Sometimes, you feel like you’re being stalked.
The woman two doors down keeps asking you to lunch or to join her after work or to check out her book club. You’ve politely (and not-so-politely) declined at least 10 times and she keeps on asking. She’s nice and all that, but you have no intention of having a new best friend—and even if you did, it wouldn’t be her.
But hold up. Maybe that hand of friendship she’s extending may change your life. That’s what happened to Alma, and in the new book “Red Hats” by Damon Wayans, she didn’t want that, either.
How hard would it have been for Harold to do something right for once? Alma, his wife, remembered how wonderful things were when they were first married and their romance was new, but lately, all he did was sleep, drink and paw at her. Alma couldn’t stand it, and she wished Harold was dead.
But when his frail heart stopped, Alma was devastated.
She truly did love Harold, even though she complained about him all the time. Alma’s children, Teddy (who married a White woman Alma called “The Wet Dog”), Angel (who had a lout for a husband) and Jesse (a heroin addict) tried to tell her that Harold knew how much she adored him, but it didn’t do any good. Alma became depressed. She just wanted to be left alone.
If only that persistent woman, Delilah, would understand that. Delilah, or Dee to her friends, was a member of the Red Hat Society, and she kept asking Alma to join the group. Dee even bought Alma one of those stupid red hats, but Alma refused to wear it. She didn’t need a bunch of hat-wearing, purple-dressed, meddling women around.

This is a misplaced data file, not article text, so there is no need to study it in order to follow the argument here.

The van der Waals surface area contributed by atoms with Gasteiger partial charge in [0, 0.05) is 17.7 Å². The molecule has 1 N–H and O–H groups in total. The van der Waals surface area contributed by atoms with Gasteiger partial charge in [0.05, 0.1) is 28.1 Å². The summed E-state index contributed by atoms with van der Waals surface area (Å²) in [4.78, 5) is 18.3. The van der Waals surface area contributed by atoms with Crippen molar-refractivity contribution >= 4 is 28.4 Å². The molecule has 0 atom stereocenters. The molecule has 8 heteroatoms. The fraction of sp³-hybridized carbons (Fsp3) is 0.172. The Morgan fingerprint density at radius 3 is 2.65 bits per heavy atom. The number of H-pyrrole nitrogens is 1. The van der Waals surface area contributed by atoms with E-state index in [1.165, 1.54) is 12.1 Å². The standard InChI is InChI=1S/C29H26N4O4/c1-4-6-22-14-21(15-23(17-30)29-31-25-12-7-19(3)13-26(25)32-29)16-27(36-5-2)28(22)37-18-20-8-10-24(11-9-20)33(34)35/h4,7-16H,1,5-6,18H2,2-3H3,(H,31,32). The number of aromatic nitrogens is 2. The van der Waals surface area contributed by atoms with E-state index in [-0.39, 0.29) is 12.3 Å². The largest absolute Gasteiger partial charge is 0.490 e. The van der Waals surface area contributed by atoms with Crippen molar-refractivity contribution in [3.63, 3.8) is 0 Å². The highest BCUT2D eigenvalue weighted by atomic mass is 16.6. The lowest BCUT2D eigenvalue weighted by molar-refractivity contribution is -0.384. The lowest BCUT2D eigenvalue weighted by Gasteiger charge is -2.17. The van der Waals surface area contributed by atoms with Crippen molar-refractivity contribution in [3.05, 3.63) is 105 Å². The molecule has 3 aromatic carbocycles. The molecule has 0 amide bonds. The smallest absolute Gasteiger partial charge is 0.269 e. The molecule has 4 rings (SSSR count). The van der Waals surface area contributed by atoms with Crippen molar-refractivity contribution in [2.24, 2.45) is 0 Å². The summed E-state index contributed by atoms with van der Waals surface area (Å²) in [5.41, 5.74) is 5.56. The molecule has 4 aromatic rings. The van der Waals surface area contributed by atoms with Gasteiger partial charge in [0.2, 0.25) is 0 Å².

But when disaster happened, Dee was the only person in the world who reached out to help Alma. She opened her home and her heart to Alma, who had no choice, really, but to put up with Dee’s loud-mouthed Red Hat friends. Dee even saved the red hat she bought for Alma in the hopes that Alma might wear it.
And Alma finally did—for an event that she never thought would happen…
For a first novel, this isn’t bad. It’s not good, either. It’s square in the middle. It’s a solid so-so with fine points and not-so-fine points.
Wayans’ sense of comedy comes out in his excellent characterizations, especially Alma. She’s grumpy, sour, nasty, she says what she thinks, and she made me laugh. By far, she’s the best part of this book.
Still, I got bored. “Red Hats” has too much going on; some of it goes nowhere and other plot lines labor for a long time before they tie up in an oh-so-convenient (and quite unbelievable) way.
Overall, I think this book is worth a look-see, but it probably won’t be the best thing you’ve ever read. Keep that in mind and “Red Hats” won’t make you blue.
(“Red Hats” by Damon Wayans, Atria Books, $19.99, 214 pages)